You often write about the importance of evaluating a car’s history before purchasing it. We all have access to Carfax and Autocheck reports, but what are some things on those reports that trigger your red flag?
Here are five red flags that always give me a sense of caution whenever investigating the history of a vehicle.
Sometimes Wikipedia cracks me up.
The Toyota Previa… “failed to steal any significant share from the Chrysler minivans due to its high price, odd Asian styling, poor fuel economy, terrible horn, and weak engines.”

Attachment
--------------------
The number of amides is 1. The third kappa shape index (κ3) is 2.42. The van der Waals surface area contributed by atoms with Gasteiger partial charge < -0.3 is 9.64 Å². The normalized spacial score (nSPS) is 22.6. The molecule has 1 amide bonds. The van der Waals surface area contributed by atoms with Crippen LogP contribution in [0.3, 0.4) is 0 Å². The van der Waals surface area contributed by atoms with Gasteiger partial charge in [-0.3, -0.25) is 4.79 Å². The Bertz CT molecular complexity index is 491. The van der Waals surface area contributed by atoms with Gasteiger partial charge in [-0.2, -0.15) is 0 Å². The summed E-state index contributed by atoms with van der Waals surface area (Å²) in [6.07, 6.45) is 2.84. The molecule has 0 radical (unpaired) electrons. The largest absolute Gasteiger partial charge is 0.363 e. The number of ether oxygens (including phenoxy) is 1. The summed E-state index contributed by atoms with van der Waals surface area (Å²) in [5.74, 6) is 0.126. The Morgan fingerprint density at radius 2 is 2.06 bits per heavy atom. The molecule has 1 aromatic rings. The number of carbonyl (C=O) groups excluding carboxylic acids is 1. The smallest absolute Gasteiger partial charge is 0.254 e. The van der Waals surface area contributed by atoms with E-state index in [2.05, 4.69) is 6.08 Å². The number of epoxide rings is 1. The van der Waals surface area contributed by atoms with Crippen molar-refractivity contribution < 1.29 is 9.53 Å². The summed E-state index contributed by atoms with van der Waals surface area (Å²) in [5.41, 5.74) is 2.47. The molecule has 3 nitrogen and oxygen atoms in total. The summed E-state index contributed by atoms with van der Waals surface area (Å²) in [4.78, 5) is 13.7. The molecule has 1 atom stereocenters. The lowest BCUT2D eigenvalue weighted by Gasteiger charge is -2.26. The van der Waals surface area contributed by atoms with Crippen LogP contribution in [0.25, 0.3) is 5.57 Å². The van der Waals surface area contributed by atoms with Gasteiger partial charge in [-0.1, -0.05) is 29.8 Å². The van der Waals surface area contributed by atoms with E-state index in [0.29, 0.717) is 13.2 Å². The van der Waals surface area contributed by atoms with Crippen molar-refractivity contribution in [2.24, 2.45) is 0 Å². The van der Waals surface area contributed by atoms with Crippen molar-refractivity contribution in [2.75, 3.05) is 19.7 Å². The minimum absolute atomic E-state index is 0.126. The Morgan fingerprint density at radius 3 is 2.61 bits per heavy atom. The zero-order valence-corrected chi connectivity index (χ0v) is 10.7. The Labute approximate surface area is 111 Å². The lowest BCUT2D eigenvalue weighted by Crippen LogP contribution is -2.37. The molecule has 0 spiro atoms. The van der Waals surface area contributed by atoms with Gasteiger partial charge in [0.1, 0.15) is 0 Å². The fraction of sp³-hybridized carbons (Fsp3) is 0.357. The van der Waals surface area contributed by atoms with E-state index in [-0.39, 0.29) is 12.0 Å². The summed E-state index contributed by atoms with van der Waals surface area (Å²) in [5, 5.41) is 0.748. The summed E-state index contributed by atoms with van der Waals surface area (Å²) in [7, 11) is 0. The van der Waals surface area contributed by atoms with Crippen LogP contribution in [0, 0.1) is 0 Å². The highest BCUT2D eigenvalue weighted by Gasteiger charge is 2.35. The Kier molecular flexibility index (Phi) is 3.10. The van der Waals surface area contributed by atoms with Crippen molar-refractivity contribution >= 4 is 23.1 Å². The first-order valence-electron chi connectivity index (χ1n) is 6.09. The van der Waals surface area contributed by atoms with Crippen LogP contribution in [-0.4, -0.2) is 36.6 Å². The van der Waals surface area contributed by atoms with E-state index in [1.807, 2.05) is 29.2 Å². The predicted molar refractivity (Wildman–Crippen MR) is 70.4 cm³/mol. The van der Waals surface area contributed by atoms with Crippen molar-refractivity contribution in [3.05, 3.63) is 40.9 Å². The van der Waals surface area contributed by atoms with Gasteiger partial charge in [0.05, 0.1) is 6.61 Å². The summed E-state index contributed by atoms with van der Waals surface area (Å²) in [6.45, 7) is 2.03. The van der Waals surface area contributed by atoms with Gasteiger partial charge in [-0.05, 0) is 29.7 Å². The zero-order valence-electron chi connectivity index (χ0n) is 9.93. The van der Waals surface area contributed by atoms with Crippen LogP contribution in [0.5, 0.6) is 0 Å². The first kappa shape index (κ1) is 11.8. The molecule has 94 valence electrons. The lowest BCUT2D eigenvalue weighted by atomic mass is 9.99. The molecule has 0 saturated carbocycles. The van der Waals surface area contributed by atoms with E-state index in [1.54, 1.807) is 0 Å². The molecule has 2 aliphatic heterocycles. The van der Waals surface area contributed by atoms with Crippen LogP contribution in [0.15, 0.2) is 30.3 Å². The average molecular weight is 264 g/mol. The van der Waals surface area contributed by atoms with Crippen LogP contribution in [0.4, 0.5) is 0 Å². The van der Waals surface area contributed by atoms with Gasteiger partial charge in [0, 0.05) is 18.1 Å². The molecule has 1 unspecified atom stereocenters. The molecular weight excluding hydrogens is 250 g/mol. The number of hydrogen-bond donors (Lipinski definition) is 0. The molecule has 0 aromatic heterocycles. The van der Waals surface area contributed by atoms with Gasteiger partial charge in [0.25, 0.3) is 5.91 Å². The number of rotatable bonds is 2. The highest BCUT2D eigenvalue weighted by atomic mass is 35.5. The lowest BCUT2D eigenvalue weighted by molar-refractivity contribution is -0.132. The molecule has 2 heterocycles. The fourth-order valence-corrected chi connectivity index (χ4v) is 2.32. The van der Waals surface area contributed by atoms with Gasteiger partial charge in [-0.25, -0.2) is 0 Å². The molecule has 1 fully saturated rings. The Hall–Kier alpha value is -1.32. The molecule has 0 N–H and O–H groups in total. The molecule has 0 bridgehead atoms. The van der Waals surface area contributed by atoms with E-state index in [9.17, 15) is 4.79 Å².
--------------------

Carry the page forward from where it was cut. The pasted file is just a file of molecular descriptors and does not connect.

Note to Toyota engineers. Work on that horn! The old ones apparently weren’t horny enough.
There comes a time when the prices for used cars at the auto auctions go the way of an exuberant bubble.
A small army of consumers get their tax refunds. The car lots wake up from their winter slumber, and values for vehicles go the netheregions of the human imagination.
I sell cars during this time, not buy them. In the last three months of every year I will usually buy a lot to avoid the tax time market prices. Sometimes as many as 12 vehicles in a day. But when tax season comes, I buy a chosen few and sell them by the dozen.
Then, after the buying frenzy begins to ever slowly ebb, there will be a welcome break in those hedonistic valuations. Where instead of winding up $1000 to $1500 behind the selling price, I wind up second to another bidder. Almost always to a guy who has been buying cars for a long time. Today was that day.